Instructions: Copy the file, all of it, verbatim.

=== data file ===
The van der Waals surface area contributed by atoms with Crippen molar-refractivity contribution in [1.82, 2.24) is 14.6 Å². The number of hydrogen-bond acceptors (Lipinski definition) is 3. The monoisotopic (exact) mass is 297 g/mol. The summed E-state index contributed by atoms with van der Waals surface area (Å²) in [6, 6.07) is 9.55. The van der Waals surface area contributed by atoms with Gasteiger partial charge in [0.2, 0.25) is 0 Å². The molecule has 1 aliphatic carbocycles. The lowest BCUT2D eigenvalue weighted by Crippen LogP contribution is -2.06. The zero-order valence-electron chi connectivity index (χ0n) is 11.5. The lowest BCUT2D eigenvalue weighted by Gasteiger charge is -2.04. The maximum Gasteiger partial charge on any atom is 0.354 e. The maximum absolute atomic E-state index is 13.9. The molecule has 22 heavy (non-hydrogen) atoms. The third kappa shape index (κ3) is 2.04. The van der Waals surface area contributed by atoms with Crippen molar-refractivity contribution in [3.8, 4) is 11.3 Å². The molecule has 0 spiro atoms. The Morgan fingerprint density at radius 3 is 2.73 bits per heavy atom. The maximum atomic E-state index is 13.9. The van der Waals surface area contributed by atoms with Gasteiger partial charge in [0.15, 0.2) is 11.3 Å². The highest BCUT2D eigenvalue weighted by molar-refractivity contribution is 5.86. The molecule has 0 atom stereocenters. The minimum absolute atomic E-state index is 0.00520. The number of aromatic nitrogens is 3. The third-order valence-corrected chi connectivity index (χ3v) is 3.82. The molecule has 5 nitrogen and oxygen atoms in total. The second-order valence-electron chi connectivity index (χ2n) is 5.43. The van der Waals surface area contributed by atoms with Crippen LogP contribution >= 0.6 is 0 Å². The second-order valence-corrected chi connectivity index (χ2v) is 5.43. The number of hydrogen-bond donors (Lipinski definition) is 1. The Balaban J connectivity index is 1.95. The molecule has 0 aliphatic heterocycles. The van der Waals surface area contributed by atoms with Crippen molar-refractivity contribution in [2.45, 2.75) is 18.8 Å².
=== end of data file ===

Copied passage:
The van der Waals surface area contributed by atoms with Crippen molar-refractivity contribution in [1.82, 2.24) is 14.6 Å². The number of hydrogen-bond acceptors (Lipinski definition) is 3. The monoisotopic (exact) mass is 297 g/mol. The summed E-state index contributed by atoms with van der Waals surface area (Å²) in [6, 6.07) is 9.55. The van der Waals surface area contributed by atoms with Gasteiger partial charge in [0.2, 0.25) is 0 Å². The molecule has 1 aliphatic carbocycles. The lowest BCUT2D eigenvalue weighted by Crippen LogP contribution is -2.06. The zero-order valence-electron chi connectivity index (χ0n) is 11.5. The lowest BCUT2D eigenvalue weighted by Gasteiger charge is -2.04. The maximum Gasteiger partial charge on any atom is 0.354 e. The maximum absolute atomic E-state index is 13.9. The molecule has 22 heavy (non-hydrogen) atoms. The third kappa shape index (κ3) is 2.04. The van der Waals surface area contributed by atoms with Crippen molar-refractivity contribution in [3.8, 4) is 11.3 Å². The molecule has 0 spiro atoms. The Morgan fingerprint density at radius 3 is 2.73 bits per heavy atom. The maximum atomic E-state index is 13.9. The van der Waals surface area contributed by atoms with Gasteiger partial charge in [0.15, 0.2) is 11.3 Å². The highest BCUT2D eigenvalue weighted by molar-refractivity contribution is 5.86. The molecule has 0 atom stereocenters. The minimum absolute atomic E-state index is 0.00520. The number of aromatic nitrogens is 3. The third-order valence-corrected chi connectivity index (χ3v) is 3.82. The molecule has 5 nitrogen and oxygen atoms in total. The second-order valence-electron chi connectivity index (χ2n) is 5.43. The van der Waals surface area contributed by atoms with Crippen LogP contribution >= 0.6 is 0 Å². The second-order valence-corrected chi connectivity index (χ2v) is 5.43. The number of hydrogen-bond donors (Lipinski definition) is 1. The Balaban J connectivity index is 1.95. The molecule has 0 aliphatic heterocycles. The van der Waals surface area contributed by atoms with Crippen molar-refractivity contribution in [2.45, 2.75) is 18.8 Å².